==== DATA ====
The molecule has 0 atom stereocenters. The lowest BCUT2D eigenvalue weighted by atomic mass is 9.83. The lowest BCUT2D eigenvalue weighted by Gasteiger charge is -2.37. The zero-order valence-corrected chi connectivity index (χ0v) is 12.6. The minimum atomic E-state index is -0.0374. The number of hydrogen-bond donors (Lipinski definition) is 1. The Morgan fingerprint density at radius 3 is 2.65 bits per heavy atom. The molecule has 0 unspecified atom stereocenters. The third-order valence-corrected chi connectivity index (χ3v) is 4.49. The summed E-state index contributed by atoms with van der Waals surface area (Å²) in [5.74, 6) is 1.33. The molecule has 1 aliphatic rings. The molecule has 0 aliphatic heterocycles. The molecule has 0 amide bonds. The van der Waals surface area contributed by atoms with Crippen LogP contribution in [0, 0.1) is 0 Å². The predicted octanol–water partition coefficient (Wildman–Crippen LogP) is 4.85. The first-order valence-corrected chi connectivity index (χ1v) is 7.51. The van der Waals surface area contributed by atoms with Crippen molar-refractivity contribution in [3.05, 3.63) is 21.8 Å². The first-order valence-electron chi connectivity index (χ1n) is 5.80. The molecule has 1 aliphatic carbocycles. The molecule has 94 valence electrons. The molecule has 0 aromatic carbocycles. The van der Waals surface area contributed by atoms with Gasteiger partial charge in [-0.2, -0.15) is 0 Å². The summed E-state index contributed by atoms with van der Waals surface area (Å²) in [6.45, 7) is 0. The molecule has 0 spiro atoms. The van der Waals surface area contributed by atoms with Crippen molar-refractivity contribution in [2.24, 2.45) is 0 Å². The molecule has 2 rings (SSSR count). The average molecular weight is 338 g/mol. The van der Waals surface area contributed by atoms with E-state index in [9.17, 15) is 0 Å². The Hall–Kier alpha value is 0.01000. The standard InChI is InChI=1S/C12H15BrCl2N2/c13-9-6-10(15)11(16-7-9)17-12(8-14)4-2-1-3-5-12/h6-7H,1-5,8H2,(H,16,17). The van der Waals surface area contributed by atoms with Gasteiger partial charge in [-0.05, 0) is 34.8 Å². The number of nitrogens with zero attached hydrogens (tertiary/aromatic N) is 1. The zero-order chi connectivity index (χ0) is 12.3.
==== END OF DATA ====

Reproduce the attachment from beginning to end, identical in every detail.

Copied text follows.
The molecule has 0 atom stereocenters. The lowest BCUT2D eigenvalue weighted by atomic mass is 9.83. The lowest BCUT2D eigenvalue weighted by Gasteiger charge is -2.37. The zero-order valence-corrected chi connectivity index (χ0v) is 12.6. The minimum atomic E-state index is -0.0374. The number of hydrogen-bond donors (Lipinski definition) is 1. The Morgan fingerprint density at radius 3 is 2.65 bits per heavy atom. The molecule has 0 unspecified atom stereocenters. The third-order valence-corrected chi connectivity index (χ3v) is 4.49. The summed E-state index contributed by atoms with van der Waals surface area (Å²) in [5.74, 6) is 1.33. The molecule has 1 aliphatic rings. The molecule has 0 aliphatic heterocycles. The molecule has 0 amide bonds. The van der Waals surface area contributed by atoms with Crippen LogP contribution in [0, 0.1) is 0 Å². The predicted octanol–water partition coefficient (Wildman–Crippen LogP) is 4.85. The first-order valence-corrected chi connectivity index (χ1v) is 7.51. The van der Waals surface area contributed by atoms with Crippen molar-refractivity contribution in [3.05, 3.63) is 21.8 Å². The first-order valence-electron chi connectivity index (χ1n) is 5.80. The molecule has 1 aliphatic carbocycles. The molecule has 94 valence electrons. The molecule has 0 aromatic carbocycles. The van der Waals surface area contributed by atoms with Gasteiger partial charge in [-0.2, -0.15) is 0 Å². The summed E-state index contributed by atoms with van der Waals surface area (Å²) in [6.45, 7) is 0. The molecule has 0 spiro atoms. The van der Waals surface area contributed by atoms with Crippen molar-refractivity contribution in [2.24, 2.45) is 0 Å². The molecule has 2 rings (SSSR count). The average molecular weight is 338 g/mol. The van der Waals surface area contributed by atoms with E-state index in [9.17, 15) is 0 Å². The Hall–Kier alpha value is 0.01000. The standard InChI is InChI=1S/C12H15BrCl2N2/c13-9-6-10(15)11(16-7-9)17-12(8-14)4-2-1-3-5-12/h6-7H,1-5,8H2,(H,16,17). The van der Waals surface area contributed by atoms with Gasteiger partial charge in [-0.05, 0) is 34.8 Å². The number of nitrogens with zero attached hydrogens (tertiary/aromatic N) is 1. The zero-order chi connectivity index (χ0) is 12.3.